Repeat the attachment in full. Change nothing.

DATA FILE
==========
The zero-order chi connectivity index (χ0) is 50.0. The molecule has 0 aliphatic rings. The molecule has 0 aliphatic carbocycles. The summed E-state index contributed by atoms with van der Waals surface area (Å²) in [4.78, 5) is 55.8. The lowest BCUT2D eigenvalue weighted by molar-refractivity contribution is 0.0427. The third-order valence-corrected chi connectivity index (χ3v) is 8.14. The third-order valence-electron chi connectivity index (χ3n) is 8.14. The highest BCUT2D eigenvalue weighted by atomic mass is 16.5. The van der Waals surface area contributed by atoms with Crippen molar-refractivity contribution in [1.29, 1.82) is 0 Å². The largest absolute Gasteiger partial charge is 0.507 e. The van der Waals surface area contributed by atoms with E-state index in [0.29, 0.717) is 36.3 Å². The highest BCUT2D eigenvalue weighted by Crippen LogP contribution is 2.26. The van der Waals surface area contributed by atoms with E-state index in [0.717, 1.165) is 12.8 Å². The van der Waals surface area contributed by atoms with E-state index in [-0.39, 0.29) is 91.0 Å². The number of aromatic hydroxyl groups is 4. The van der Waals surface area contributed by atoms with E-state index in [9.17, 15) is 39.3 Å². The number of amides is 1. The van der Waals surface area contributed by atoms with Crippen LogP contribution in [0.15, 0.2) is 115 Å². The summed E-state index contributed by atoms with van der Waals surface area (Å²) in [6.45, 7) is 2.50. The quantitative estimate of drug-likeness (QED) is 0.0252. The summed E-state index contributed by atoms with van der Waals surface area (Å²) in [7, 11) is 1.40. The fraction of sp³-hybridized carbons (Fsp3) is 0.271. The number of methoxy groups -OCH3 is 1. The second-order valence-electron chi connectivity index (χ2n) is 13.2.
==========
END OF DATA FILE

The zero-order chi connectivity index (χ0) is 50.0. The molecule has 0 aliphatic rings. The molecule has 0 aliphatic carbocycles. The summed E-state index contributed by atoms with van der Waals surface area (Å²) in [4.78, 5) is 55.8. The lowest BCUT2D eigenvalue weighted by molar-refractivity contribution is 0.0427. The third-order valence-corrected chi connectivity index (χ3v) is 8.14. The third-order valence-electron chi connectivity index (χ3n) is 8.14. The highest BCUT2D eigenvalue weighted by atomic mass is 16.5. The van der Waals surface area contributed by atoms with Crippen molar-refractivity contribution in [1.29, 1.82) is 0 Å². The largest absolute Gasteiger partial charge is 0.507 e. The van der Waals surface area contributed by atoms with E-state index in [0.29, 0.717) is 36.3 Å². The highest BCUT2D eigenvalue weighted by Crippen LogP contribution is 2.26. The van der Waals surface area contributed by atoms with E-state index in [0.717, 1.165) is 12.8 Å². The van der Waals surface area contributed by atoms with E-state index in [-0.39, 0.29) is 91.0 Å². The number of aromatic hydroxyl groups is 4. The van der Waals surface area contributed by atoms with E-state index in [9.17, 15) is 39.3 Å². The number of amides is 1. The van der Waals surface area contributed by atoms with Crippen LogP contribution in [0.15, 0.2) is 115 Å². The summed E-state index contributed by atoms with van der Waals surface area (Å²) in [6.45, 7) is 2.50. The quantitative estimate of drug-likeness (QED) is 0.0252. The summed E-state index contributed by atoms with van der Waals surface area (Å²) in [7, 11) is 1.40. The fraction of sp³-hybridized carbons (Fsp3) is 0.271. The number of methoxy groups -OCH3 is 1. The second-order valence-electron chi connectivity index (χ2n) is 13.2.